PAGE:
A long kick from Tullamore to Yankee Stadium

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The walls of his pub bear eloquent testimony to the sporting passions of Tom Furlong’s life. Here, a fresh-faced 17-year-old stares down from a sepia print of the Offaly minor team that won the 1960 Leinster football championship. There, an animated shot of him six years later, in the uniform of the Atlanta Falcons, his right leg fully extended having sent an oval ball spiraling skyward. Everywhere, in this little corner of the Catskill Mountains in upstate New York, the paraphernalia of four decades steeped in the games of two countries compete for prominence.

A smiling picture of Babe Ruth jostles for space with a photograph of the Cavan and Kerry footballers on the steps of New York City Hall in 1947. A football that burst during the 1971 All-Ireland final nestles on a shelf, deflated and faded brown, the signature of Willie Bryan just about still legible. The classic portrait of Rocky Marciano’s fist distorting Jersey Joe Walcott’s face in their fight for the heavyweight title hangs inside the door of a’ place where every weekend the wonder of satellite technology beams in Gaelic football and hurling from across the ocean. From home.

As he begins sifting through the minutiae of his past, the outline of Furlong’s own career only hints at its richness. Between Furlong, his older brother, Mickey, and his younger brother, Martin, one of the Furlong siblings played for Offaly in five successive decades stretching from the 1940s to ’80s A minor prodigy himself, he was dropped by the seniors for the 1961 All-Ireland final loss to Down at 18, and effectively retired from inter-county football not long after turning 21. A couple of years later, he strolled into Yankee Stadium one Tuesday morning in late October to audition for the job of place kicker with the New York Giants of the National Football League.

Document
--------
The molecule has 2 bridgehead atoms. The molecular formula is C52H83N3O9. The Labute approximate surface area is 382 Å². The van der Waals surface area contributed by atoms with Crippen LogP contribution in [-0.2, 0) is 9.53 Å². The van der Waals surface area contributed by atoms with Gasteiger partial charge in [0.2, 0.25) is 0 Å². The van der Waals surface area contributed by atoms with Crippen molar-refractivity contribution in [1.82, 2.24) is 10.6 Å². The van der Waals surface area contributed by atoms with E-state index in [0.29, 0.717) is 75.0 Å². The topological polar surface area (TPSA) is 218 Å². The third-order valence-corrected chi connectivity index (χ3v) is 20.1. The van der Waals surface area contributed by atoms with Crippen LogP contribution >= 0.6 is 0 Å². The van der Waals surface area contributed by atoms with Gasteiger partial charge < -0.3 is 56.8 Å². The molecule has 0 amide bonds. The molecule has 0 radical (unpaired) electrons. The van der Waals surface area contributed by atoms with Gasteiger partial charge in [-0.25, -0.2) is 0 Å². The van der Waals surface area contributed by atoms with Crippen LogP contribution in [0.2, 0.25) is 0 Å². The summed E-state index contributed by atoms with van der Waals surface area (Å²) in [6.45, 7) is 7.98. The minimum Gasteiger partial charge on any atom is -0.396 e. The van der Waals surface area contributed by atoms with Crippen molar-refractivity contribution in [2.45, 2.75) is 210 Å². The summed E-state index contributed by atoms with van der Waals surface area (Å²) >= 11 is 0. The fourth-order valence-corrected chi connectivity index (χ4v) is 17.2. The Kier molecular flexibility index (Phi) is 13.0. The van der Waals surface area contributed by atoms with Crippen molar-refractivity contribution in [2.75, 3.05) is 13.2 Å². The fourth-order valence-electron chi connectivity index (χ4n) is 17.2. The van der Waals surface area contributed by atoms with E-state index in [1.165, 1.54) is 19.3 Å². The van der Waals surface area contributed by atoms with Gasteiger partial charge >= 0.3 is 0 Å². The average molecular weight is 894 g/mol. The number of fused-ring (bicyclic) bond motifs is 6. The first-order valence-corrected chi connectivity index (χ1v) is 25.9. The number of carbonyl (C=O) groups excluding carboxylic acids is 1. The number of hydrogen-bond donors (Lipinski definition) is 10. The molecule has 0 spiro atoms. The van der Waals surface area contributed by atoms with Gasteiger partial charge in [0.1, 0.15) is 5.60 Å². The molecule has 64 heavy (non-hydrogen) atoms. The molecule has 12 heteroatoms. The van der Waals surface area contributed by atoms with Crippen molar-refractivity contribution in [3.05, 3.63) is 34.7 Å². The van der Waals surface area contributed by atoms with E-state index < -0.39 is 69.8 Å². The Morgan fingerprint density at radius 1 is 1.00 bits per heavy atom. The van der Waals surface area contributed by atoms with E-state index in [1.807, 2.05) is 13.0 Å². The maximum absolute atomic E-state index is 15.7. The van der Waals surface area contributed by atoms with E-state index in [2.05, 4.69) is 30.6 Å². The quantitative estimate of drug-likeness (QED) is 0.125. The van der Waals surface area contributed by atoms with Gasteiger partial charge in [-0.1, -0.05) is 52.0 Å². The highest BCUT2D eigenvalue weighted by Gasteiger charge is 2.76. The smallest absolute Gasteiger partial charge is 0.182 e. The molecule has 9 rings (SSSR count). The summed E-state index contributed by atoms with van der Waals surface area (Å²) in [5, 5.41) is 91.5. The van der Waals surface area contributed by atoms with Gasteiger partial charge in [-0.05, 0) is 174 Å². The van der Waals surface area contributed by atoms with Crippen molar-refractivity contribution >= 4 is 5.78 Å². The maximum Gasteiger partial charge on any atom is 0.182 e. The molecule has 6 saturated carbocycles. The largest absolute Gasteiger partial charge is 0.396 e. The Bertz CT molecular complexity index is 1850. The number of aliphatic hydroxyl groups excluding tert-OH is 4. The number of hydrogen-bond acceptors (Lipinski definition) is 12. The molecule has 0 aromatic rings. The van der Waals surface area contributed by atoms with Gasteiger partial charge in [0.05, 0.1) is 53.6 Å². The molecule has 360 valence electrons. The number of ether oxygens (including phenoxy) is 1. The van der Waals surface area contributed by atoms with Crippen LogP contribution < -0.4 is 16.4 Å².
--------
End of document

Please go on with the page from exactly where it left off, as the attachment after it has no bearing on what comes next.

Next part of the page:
“A fella called Eddie McDwyer from Daingean got me the trial,” Furlong recalled. “He was working in Jim Downey’s Bar on 44th Street and Eight Avenue. A few of the Giants used to go in there and he heard them talking about the trouble they were having with their kickers. He told them he knew a fella who could solve all their problems, so that’s how I ended up down at Yankee Stadium at eight o’clock in the morning, watching them take the tarpaulin off the field just so I could take a few kicks. I had a good workout. I converted 24 out of 28 between the 20 and the 50 yard-lines, but they didn’t know what to make of me.

“The head coach, Allie Sherman, brought out the kicking coach, Ken Strong, and asked him what he thought. ‘I haven’t a clue,’ said Strong. See, they had never seen a soccer-style kicker before.
All their kickers used a square toe and kicked with the head down in those days. Taking one of my kicks from 40 yards, I slipped and ended up on my knee when I was kicking it and it still sailed over. The Giants had only four games left in the season and were in a bit of turmoil. Half of them wanted to sign me, half didn’t. In the end, I ended up being put in the taxi squad, which was what they called players who trained with the team all week but didn’t play.”